Leave the electrical and plumbing to the pros. We’ve heard stories of homeowners trying to replace their own knob and tube wiring, which is a giant project even if you’re a pro (not to mention dangerous)
Try to avoid being “too trendy”
A previous owner mistake is renovating to the exact moment in time. Avocado green appliances anyone? Shag carpet? Stainless steel appliances? These have a life span and renovating to this extreme will not end well, because styles change.
Many owners of older homes will either refinish the original elements, such as the woodwork, or install reproductions. Juxtaposed with the worn details, however, these pristine copies or gleaming finishes can look out of place. Worse yet, some of the materials used in decorative reproductions lack the quality and durability of the original materials.
One thing that has stood the test of time: respecting original features. Door knobs, wood flooring, baseboards, light fixtures, and other details of years gone by are desirable.
If you want to modernize, you may want to consider toning it down 1-2 notches from the hottest thing. Otherwise, your super modern renovation will need not look so hot in 10-15 years when the new trends settle in.
Older, unrenovated homes aren’t going to win any awards for energy efficiency because they usually have a lack of insulation. So many homeowners target those drafty wooden windows for replacement. But architects caution against choosing modern vinyl options.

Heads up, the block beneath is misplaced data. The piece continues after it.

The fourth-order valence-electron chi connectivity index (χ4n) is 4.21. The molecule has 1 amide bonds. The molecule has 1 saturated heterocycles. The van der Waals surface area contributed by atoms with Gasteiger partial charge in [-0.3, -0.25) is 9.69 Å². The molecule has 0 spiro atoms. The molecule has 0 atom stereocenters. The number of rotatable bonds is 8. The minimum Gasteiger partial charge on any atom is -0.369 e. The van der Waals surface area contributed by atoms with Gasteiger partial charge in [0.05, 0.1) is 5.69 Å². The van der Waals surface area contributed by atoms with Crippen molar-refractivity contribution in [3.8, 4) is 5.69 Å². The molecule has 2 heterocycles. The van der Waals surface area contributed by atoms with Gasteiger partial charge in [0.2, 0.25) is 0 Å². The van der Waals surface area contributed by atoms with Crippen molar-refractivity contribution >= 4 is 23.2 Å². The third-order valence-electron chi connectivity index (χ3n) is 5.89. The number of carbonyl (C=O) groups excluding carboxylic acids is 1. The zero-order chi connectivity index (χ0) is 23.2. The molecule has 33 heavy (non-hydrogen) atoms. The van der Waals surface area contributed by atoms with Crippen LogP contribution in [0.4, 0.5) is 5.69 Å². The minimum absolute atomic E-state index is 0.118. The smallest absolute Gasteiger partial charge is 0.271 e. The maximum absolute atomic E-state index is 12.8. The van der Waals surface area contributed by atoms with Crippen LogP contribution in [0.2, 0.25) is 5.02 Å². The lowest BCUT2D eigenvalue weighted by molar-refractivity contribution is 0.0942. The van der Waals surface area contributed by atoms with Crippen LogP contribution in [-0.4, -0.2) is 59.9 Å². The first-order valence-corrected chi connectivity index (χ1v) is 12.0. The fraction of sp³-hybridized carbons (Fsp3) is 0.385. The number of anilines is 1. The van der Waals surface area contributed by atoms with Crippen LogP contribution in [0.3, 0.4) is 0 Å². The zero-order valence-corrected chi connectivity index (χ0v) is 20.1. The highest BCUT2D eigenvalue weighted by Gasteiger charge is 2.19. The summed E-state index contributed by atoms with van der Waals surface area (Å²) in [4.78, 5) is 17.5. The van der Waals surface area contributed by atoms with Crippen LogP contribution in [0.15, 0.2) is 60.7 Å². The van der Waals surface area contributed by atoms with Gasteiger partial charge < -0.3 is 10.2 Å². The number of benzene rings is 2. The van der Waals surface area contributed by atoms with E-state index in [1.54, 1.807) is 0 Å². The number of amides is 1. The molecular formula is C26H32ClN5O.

Cheap, modern looking flooring is cheap for a reason. They can be made of poor quality materials and look bad within years, sometimes even months.
If you’re going to be doing a renovation on the cheap, don’t spread the cheap across the board. As an example, if you have $100,000 to spend on an addition. Don’t do as much as you can, as cheap as you can. Do fewer, higher quality elements. Future owners will appreciate smaller, higher end finishes than larger, cheaper finishes.
Being afraid to remove walls during renovations
Architects are split on the idea of opening up historical homes. But older floor plans can clash with modern-day living, and a well-renovated and expanded kitchen. For example, can increase the value of most properties. And an open concept might serve some families better than a compartmentalized layout.
Removing walls cannot be taken lightly. A mistake here, either by not consulting an engineer or not taking out permits could have serious short and long term implications. And, especially when you go to re-sell the home down the road and a potential buyer views your home as a red-flag because of sloping floors or sagging beams.
Also, sometimes homeowners consider making 3 small bedrooms into 2 larger bedrooms by removing a wall. This may make sense if you’re planning on being there for years of enjoyment. But 2 bedroom homes have less of an appeal than 3 bedrooms. This could be worth considering.
In older homes, each room had a specific function and there was a transition, whether doors or a threshold.” She adds, “There is something about each one of those spaces that made it unique, so taking that away takes away something from the house.”
For more information, contact us here.
Related: a series of posts called “16 things to consider when buying an older home” including this post about considering previous renovations.